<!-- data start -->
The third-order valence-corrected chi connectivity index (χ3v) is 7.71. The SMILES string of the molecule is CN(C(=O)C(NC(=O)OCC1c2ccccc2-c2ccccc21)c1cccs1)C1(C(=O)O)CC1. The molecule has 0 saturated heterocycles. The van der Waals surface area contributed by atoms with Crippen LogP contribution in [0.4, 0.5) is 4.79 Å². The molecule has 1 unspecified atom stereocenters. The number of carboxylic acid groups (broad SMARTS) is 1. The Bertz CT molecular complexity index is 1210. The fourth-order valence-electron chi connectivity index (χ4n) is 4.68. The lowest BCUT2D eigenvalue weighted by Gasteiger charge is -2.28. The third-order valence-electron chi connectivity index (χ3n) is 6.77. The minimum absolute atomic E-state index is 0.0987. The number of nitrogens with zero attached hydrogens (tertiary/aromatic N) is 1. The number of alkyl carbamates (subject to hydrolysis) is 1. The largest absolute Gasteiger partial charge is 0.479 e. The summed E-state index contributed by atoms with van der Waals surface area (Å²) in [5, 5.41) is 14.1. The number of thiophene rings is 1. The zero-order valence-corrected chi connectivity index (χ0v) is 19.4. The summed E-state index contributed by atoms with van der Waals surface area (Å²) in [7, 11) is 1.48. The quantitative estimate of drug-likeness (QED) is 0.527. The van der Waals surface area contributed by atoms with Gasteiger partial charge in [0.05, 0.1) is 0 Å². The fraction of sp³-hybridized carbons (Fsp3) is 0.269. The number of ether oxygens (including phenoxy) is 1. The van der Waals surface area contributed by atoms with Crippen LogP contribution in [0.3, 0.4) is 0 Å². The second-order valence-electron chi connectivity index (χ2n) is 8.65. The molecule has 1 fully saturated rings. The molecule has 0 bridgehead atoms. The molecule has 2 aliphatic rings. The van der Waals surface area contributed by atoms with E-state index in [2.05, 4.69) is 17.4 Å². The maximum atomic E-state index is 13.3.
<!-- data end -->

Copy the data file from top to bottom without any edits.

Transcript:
The third-order valence-corrected chi connectivity index (χ3v) is 7.71. The SMILES string of the molecule is CN(C(=O)C(NC(=O)OCC1c2ccccc2-c2ccccc21)c1cccs1)C1(C(=O)O)CC1. The molecule has 0 saturated heterocycles. The van der Waals surface area contributed by atoms with Crippen LogP contribution in [0.4, 0.5) is 4.79 Å². The molecule has 1 unspecified atom stereocenters. The number of carboxylic acid groups (broad SMARTS) is 1. The Bertz CT molecular complexity index is 1210. The fourth-order valence-electron chi connectivity index (χ4n) is 4.68. The lowest BCUT2D eigenvalue weighted by Gasteiger charge is -2.28. The third-order valence-electron chi connectivity index (χ3n) is 6.77. The minimum absolute atomic E-state index is 0.0987. The number of nitrogens with zero attached hydrogens (tertiary/aromatic N) is 1. The number of alkyl carbamates (subject to hydrolysis) is 1. The largest absolute Gasteiger partial charge is 0.479 e. The summed E-state index contributed by atoms with van der Waals surface area (Å²) in [5, 5.41) is 14.1. The number of thiophene rings is 1. The zero-order valence-corrected chi connectivity index (χ0v) is 19.4. The summed E-state index contributed by atoms with van der Waals surface area (Å²) in [7, 11) is 1.48. The quantitative estimate of drug-likeness (QED) is 0.527. The van der Waals surface area contributed by atoms with Gasteiger partial charge in [0.05, 0.1) is 0 Å². The fraction of sp³-hybridized carbons (Fsp3) is 0.269. The number of ether oxygens (including phenoxy) is 1. The van der Waals surface area contributed by atoms with Crippen LogP contribution in [0.3, 0.4) is 0 Å². The second-order valence-electron chi connectivity index (χ2n) is 8.65. The molecule has 1 fully saturated rings. The molecule has 0 bridgehead atoms. The molecule has 2 aliphatic rings. The van der Waals surface area contributed by atoms with E-state index in [2.05, 4.69) is 17.4 Å². The maximum atomic E-state index is 13.3.